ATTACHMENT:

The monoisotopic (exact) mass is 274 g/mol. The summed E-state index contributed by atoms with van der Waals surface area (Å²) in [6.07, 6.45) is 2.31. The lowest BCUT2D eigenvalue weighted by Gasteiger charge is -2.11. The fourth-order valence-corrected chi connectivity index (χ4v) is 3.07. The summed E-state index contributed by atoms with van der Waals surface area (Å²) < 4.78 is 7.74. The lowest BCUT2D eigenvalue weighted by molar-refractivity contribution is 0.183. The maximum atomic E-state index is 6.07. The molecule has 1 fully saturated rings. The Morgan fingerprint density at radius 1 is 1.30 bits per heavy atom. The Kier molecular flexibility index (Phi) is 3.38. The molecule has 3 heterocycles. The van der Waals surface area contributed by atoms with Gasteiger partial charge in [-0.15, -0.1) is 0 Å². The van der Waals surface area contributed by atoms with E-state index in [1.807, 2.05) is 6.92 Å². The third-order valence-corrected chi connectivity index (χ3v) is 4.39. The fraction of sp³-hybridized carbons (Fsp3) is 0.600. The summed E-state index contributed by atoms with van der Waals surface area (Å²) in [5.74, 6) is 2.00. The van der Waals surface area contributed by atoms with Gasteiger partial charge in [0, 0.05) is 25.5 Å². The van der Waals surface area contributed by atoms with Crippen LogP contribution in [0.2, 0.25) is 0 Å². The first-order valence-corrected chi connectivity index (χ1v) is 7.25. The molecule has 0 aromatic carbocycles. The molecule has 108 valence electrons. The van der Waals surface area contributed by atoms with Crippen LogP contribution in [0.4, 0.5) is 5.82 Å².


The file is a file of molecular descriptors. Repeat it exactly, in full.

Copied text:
The monoisotopic (exact) mass is 274 g/mol. The summed E-state index contributed by atoms with van der Waals surface area (Å²) in [6.07, 6.45) is 2.31. The lowest BCUT2D eigenvalue weighted by Gasteiger charge is -2.11. The fourth-order valence-corrected chi connectivity index (χ4v) is 3.07. The summed E-state index contributed by atoms with van der Waals surface area (Å²) < 4.78 is 7.74. The lowest BCUT2D eigenvalue weighted by molar-refractivity contribution is 0.183. The maximum atomic E-state index is 6.07. The molecule has 1 fully saturated rings. The Morgan fingerprint density at radius 1 is 1.30 bits per heavy atom. The Kier molecular flexibility index (Phi) is 3.38. The molecule has 3 heterocycles. The van der Waals surface area contributed by atoms with Gasteiger partial charge in [-0.15, -0.1) is 0 Å². The van der Waals surface area contributed by atoms with E-state index in [1.807, 2.05) is 6.92 Å². The third-order valence-corrected chi connectivity index (χ3v) is 4.39. The fraction of sp³-hybridized carbons (Fsp3) is 0.600. The summed E-state index contributed by atoms with van der Waals surface area (Å²) in [5.74, 6) is 2.00. The van der Waals surface area contributed by atoms with Gasteiger partial charge in [0, 0.05) is 25.5 Å². The van der Waals surface area contributed by atoms with Crippen LogP contribution in [0.2, 0.25) is 0 Å². The first-order valence-corrected chi connectivity index (χ1v) is 7.25. The molecule has 0 aromatic carbocycles. The molecule has 108 valence electrons. The van der Waals surface area contributed by atoms with Crippen LogP contribution in [0.4, 0.5) is 5.82 Å².